Could it be Fashola that masterminded the rigging?
I cannot say, but if you check very well, you will discover that no party has ever won all the seats in the state except in Lagos State. With that, you would understand what I am saying. Fashola may not have a hand in it, but it is quite impossible if it was not planned. Yet, it was not that other parties were not strong enough to carry the day. They won, but it was not given to them.

How would you describe the conduct of the election?

INEC Chairman, Prof Attahiru Jega tried. The 2011 election was the best of the elections we have had so far. It was successful. I praise Jega and pray also that God would continue to give us people like him in subsequent elections.

When the result was announced and you lost, how did you react?

I did not lose, therefore, I did not react in any way. I knew what happened, so I was not moved by their tricks. If they had given me what I scored, I would have been in Abuja now. I did feel bad because I knew that people voted for me. It pleased God but I know that everyday is for the thief and one day would be for the owner of the house.

Is your husband a politician?
No he is not, but he supports my interest. He supported me in every aspect that a husband should support a wife and that included moral and financial support.

You are the women leader of APGA in Lagos State. How has it been leading the women?

I don't have any problem with them. They are very supportive which makes it easier for me to coordinate them. They are fond of me and anytime I call on them, they respond. I commend them greatly. But of course, coordinating women is not usually easy because of their stubborn nature. Some would support while some would not because of envy and other things, but I thank God that majority of the women in APGA supports me.

What are the benefits of being the women leader?
I was the welfare officer before I became the women leader. The position has really exposed me and has brought me before men and women of substance. Since I occupied this position, I have been to places and have met with the highs and mighties in the nation. I have been to places and with people I never thought I could be with in life.

How long have you been a politician?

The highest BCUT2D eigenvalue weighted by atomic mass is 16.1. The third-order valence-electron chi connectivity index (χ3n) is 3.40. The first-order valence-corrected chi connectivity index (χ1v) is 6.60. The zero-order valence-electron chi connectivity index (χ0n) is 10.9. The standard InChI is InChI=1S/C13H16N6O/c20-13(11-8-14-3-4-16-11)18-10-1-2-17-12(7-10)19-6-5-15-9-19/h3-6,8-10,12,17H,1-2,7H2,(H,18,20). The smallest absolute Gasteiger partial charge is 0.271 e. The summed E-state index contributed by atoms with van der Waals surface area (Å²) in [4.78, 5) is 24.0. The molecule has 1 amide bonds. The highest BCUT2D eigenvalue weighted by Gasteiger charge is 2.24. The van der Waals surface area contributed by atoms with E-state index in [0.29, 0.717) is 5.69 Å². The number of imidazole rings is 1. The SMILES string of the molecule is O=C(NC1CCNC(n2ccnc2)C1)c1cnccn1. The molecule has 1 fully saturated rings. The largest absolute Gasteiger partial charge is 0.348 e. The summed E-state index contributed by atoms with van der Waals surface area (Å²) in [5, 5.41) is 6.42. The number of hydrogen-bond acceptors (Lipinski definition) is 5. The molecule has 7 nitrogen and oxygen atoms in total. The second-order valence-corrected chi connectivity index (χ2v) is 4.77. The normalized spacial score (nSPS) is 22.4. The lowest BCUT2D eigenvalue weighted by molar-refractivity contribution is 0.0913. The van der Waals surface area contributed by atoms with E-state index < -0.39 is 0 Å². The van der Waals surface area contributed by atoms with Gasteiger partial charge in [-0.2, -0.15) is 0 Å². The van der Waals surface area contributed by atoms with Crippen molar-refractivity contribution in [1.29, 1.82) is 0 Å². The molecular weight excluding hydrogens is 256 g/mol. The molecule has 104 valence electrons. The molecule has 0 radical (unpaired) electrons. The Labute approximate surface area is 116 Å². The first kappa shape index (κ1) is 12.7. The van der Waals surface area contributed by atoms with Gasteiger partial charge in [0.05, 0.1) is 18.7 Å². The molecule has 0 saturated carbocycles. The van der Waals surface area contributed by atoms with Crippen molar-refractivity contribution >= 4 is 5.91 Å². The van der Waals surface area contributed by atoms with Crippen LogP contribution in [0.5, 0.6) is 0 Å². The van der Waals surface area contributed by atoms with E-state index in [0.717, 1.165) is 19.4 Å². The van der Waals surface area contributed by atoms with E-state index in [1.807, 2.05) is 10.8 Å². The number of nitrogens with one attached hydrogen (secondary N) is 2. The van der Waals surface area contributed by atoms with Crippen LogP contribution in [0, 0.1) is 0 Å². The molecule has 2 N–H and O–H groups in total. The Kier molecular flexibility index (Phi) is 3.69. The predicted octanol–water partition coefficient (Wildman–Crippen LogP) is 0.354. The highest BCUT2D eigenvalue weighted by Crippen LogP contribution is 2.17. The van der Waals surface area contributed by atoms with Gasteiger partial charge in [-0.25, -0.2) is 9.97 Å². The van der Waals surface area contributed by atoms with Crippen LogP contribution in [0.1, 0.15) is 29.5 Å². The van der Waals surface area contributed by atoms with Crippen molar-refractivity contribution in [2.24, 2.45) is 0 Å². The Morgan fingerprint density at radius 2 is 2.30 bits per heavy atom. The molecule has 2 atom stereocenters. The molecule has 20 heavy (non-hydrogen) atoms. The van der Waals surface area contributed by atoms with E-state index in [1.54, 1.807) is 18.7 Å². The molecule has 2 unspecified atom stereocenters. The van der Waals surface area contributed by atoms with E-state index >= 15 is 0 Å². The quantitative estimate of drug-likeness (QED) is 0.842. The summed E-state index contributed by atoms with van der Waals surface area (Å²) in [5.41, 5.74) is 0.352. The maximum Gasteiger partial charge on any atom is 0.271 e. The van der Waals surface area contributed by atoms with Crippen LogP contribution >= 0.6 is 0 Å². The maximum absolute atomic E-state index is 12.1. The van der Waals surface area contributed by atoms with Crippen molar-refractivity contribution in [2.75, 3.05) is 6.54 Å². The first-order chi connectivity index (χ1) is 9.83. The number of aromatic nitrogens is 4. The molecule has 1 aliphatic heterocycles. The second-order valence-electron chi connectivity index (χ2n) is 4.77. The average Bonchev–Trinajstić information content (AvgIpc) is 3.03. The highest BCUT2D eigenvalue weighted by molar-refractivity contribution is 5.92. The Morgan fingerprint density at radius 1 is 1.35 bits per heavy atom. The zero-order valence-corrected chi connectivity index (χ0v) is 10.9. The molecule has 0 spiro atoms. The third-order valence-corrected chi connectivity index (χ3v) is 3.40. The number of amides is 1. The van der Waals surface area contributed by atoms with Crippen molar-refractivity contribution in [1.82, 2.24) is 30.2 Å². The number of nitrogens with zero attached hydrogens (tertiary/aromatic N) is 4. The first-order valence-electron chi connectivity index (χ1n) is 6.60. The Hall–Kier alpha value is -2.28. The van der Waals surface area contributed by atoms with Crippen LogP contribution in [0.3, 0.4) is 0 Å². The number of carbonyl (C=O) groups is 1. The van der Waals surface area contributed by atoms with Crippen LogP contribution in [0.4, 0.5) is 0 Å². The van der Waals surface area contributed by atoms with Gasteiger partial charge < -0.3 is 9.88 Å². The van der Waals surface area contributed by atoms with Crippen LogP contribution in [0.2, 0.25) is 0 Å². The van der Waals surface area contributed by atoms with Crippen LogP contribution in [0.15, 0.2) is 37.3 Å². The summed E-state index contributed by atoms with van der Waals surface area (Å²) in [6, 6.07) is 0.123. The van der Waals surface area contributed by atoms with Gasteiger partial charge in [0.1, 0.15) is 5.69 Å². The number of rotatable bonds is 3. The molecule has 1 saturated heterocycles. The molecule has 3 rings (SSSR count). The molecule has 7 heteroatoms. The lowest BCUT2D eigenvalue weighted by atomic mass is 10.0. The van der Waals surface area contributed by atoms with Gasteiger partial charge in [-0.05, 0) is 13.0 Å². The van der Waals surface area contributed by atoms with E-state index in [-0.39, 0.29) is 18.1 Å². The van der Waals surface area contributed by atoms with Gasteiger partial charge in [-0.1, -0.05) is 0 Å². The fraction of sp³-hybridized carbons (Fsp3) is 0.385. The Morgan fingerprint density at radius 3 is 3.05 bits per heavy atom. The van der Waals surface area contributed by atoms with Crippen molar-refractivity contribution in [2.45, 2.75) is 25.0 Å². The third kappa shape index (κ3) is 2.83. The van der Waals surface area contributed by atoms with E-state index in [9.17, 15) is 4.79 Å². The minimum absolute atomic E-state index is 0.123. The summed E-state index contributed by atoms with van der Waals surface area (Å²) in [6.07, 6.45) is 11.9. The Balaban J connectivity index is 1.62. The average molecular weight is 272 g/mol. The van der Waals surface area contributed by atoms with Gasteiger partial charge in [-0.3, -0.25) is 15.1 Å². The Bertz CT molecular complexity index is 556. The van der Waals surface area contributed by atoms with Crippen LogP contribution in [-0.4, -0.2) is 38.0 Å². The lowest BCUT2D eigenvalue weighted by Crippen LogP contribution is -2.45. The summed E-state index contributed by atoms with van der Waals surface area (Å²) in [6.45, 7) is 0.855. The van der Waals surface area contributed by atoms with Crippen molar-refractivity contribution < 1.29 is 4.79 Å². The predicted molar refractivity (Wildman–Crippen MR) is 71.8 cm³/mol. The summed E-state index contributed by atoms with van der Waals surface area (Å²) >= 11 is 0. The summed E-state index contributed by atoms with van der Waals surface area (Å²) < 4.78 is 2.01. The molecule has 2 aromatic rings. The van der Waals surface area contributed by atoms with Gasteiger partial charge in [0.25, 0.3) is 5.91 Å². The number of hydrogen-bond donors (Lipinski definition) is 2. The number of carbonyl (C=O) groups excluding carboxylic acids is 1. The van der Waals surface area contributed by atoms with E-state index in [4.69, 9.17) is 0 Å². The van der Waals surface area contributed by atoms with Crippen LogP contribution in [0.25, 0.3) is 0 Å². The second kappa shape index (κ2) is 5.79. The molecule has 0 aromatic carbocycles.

I have been a successful politician for nine years and I don't intend to retire until I contribute to the changes that would take place in this nation.

Is the Women For Change Initiative by Dame Patience Jonathan helping the women in any way?

In a great way, it has helped the women in achieving their dreams in Nigerian politics. The First Lady, Patience Jonathan so far, is the only first lady that remembered the women candidates that contested during the elections. It has not happened before. They all received support both morally and financially from her. She is the only first lady that took it upon herself to remember and carry women along. She is indeed a mother and a plus to Nigeria. She has a good heart and I know that her husband's regime would bring a lot of changes in this nation, because, she would be advising him and bringing his attention to issues that concerns the women and children.

Do you think Jonathan fulfilled his promise of conducting a free and fair election?

Yes, he did. Do you see what happened during the election? There were lots of killings and bombings all in a bid to pull him down but God cannot be mocked. Look at what is happening in the Federal House. If it were before now, Tambuwal wouldn't have emerged the speaker. You can see that Jonathan's presidency would bring a lot of changes and expose a lot of evil going on in this country. If not that he fulfilled his promise, Rochas wouldn't have emerged the winner in Imo State and such also happened in other states. Jonathan is a different person. He is so humble, meek and intelligent. I know that change has come for Nigeria and even after his regime, we would not go back to those dogs that have destroyed this nation in the past. The election was free and fair and even the united nation that monitored it supported the conduct.